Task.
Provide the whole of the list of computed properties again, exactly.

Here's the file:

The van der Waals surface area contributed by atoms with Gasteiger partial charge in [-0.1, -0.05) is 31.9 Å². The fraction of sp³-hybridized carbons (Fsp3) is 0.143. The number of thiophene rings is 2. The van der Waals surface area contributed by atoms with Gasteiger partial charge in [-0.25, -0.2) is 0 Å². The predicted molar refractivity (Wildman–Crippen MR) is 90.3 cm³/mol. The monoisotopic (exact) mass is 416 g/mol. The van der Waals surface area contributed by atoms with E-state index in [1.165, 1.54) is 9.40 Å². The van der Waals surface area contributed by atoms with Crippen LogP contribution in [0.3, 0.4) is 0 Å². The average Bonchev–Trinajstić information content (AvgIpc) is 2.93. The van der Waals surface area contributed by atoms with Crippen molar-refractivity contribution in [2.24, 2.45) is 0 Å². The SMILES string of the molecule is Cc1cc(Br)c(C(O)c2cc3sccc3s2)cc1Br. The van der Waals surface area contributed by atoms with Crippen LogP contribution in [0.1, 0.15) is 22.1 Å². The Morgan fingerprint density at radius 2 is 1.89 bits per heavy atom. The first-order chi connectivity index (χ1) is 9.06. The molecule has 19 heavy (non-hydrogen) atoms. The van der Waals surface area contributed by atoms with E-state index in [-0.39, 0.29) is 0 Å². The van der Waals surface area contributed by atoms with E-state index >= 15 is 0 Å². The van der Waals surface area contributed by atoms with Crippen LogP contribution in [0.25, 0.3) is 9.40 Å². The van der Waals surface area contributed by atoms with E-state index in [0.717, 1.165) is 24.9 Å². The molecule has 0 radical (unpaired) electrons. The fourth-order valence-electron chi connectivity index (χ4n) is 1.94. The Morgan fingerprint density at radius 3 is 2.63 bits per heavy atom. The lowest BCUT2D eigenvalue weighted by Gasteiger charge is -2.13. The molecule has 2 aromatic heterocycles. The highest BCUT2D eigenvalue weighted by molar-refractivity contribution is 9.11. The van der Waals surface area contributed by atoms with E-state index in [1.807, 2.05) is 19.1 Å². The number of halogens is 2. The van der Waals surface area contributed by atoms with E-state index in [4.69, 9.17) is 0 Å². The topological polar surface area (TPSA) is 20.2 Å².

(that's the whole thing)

The van der Waals surface area contributed by atoms with Gasteiger partial charge in [-0.1, -0.05) is 31.9 Å². The fraction of sp³-hybridized carbons (Fsp3) is 0.143. The number of thiophene rings is 2. The van der Waals surface area contributed by atoms with Gasteiger partial charge in [-0.25, -0.2) is 0 Å². The predicted molar refractivity (Wildman–Crippen MR) is 90.3 cm³/mol. The monoisotopic (exact) mass is 416 g/mol. The van der Waals surface area contributed by atoms with E-state index in [1.165, 1.54) is 9.40 Å². The van der Waals surface area contributed by atoms with Crippen LogP contribution in [0.3, 0.4) is 0 Å². The average Bonchev–Trinajstić information content (AvgIpc) is 2.93. The van der Waals surface area contributed by atoms with Crippen molar-refractivity contribution in [2.24, 2.45) is 0 Å². The SMILES string of the molecule is Cc1cc(Br)c(C(O)c2cc3sccc3s2)cc1Br. The van der Waals surface area contributed by atoms with Crippen LogP contribution in [0.1, 0.15) is 22.1 Å². The Morgan fingerprint density at radius 2 is 1.89 bits per heavy atom. The first-order chi connectivity index (χ1) is 9.06. The molecule has 19 heavy (non-hydrogen) atoms. The van der Waals surface area contributed by atoms with E-state index in [-0.39, 0.29) is 0 Å². The van der Waals surface area contributed by atoms with E-state index >= 15 is 0 Å². The van der Waals surface area contributed by atoms with Crippen LogP contribution in [0.25, 0.3) is 9.40 Å². The van der Waals surface area contributed by atoms with E-state index in [0.717, 1.165) is 24.9 Å². The molecule has 0 radical (unpaired) electrons. The fourth-order valence-electron chi connectivity index (χ4n) is 1.94. The Morgan fingerprint density at radius 3 is 2.63 bits per heavy atom. The lowest BCUT2D eigenvalue weighted by Gasteiger charge is -2.13. The molecule has 2 aromatic heterocycles. The highest BCUT2D eigenvalue weighted by molar-refractivity contribution is 9.11. The van der Waals surface area contributed by atoms with E-state index in [1.807, 2.05) is 19.1 Å². The number of halogens is 2. The van der Waals surface area contributed by atoms with E-state index in [4.69, 9.17) is 0 Å². The topological polar surface area (TPSA) is 20.2 Å².